This movie appears to be an attempt to capitalize on every possible contemporary issue and popular subject of the late 1930's and early 1940's. There are spies, Nazis, zombies and an African American comedian thrown in for good measure. I would say the director threw in everything but the kitchen sink, but there was one of those too. The primary plot is generally dull and lifeless, but the comedy in this movie is classic.
Our story begins with three people in an airplane lost over the ocean. They desperately scan for a radio beacon to find an airport, finding instead a suspicious radio conversation. The trio, James "Mac" McCarthy (Dick Purcell, who managed 74 film appearances before his untimely death in 1944), his servant Jefferson "Jeff" Jackson (comedian Mantan Moreland, who is one of the best things about this movie; Moreland became a regular in the Charlie Chan movies of the 1940's), and pilot Bill Summers (John Archer, who was near the beginning of a career that would eventually span 60 years) crash onto the island and discover suspicious happenings.
We soon learn that an admiral is missing, and that can only mean one thing. Yep, you got it; the admiral has to be on the island somewhere. The local guy in power appears to be Dr. Miklos Sangre (Henry Victor, who appeared in many spy movies as well as the cult classic "Freaks"). He has assorted house guests, including a bevy of genuine zombies. We also learn that Dr. Sangre is attempting to use voodoo to gain the secrets of the admiral.
Most of this movie was bizarre. I kept wondering why the various characters did the things they did. The one thing that made this movie survivable was the antics of Mantan Moreland and beautiful Marguerite Whitten as Samantha the maid. Both actors were far superior to any of the other actors in this movie. Moreland's style of comedy may seem to step too closely to the degrading stereotypes of the era, but it was also evident that servant Jeff Jackson and maid Samantha were the only two characters who knew what was really going on and were the only characters smart enough to stay out of the way of trouble. Moreland's lead in taking the zombies to dinner is easily the best part of this movie and that scene showcased the talents of both performers.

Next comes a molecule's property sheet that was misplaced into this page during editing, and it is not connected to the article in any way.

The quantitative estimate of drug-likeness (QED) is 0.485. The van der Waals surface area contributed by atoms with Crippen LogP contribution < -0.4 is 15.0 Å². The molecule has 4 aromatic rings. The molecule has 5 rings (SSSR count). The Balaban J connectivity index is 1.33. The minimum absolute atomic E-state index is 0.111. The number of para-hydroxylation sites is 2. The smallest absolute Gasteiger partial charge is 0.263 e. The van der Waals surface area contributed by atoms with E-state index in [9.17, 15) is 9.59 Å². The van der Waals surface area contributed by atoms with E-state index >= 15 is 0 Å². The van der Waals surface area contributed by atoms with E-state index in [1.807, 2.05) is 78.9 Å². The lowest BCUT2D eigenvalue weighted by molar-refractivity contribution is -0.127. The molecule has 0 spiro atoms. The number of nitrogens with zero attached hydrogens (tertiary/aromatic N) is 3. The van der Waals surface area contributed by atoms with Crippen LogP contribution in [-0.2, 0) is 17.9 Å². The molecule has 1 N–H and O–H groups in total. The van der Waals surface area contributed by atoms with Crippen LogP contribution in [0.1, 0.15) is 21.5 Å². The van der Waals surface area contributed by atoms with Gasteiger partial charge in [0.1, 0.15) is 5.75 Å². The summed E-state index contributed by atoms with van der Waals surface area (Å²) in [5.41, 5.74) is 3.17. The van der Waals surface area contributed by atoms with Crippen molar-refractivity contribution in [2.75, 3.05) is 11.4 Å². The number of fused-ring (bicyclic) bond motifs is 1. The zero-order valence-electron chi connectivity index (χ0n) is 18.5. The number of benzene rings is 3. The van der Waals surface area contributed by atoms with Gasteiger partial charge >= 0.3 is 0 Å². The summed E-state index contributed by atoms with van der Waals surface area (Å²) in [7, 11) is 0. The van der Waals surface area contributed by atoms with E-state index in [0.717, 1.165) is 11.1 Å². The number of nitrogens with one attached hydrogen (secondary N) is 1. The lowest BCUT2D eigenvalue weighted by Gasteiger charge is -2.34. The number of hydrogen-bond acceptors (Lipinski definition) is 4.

My first impression of this movie is that it tried to squeeze too many subplots into its short length. We have Nazis, zombies, a missing admiral, a love story, a crash and more. The director avoided the problem caused by having a lot of plots by spending very little time on developing any of the plots. I thought this movie was about the missing admiral, but the movie seemed to wander around for a while and the missing admiral got very little face time until near the end of the movie. Even after watching the movie the most memorable portions were those featuring Moreland and Whitten. My general impression is that this movie is a comedy that also has some stuff about zombies and an admiral in it. At least, that is the way I am going to remember the movie.
I could easily dismiss this movie as worthless, and it nearly is. However, all the scenes with Moreland and Whitten were enjoyable. Whitten was a wonderfully smooth actress who commanded her role. Moreland is a natural comedian whose presence made him the focus of every scene he was in. This movie is rare in that African American performers were the lead characters in several scenes though Caucasian performers were the nominal stars of the movie. I recommend this movie for the presence of these two stars. However, be aware that much of the humor in this movie would be considered unacceptable by today's standards.
Before I forget, the title of this movie borders on the absurd. Dr. Sangre was a Nazi experimenting with hypnosis and voodoo. He was far from the "King of the Zombies." Sometimes movie titles are more impressive than the movies themselves.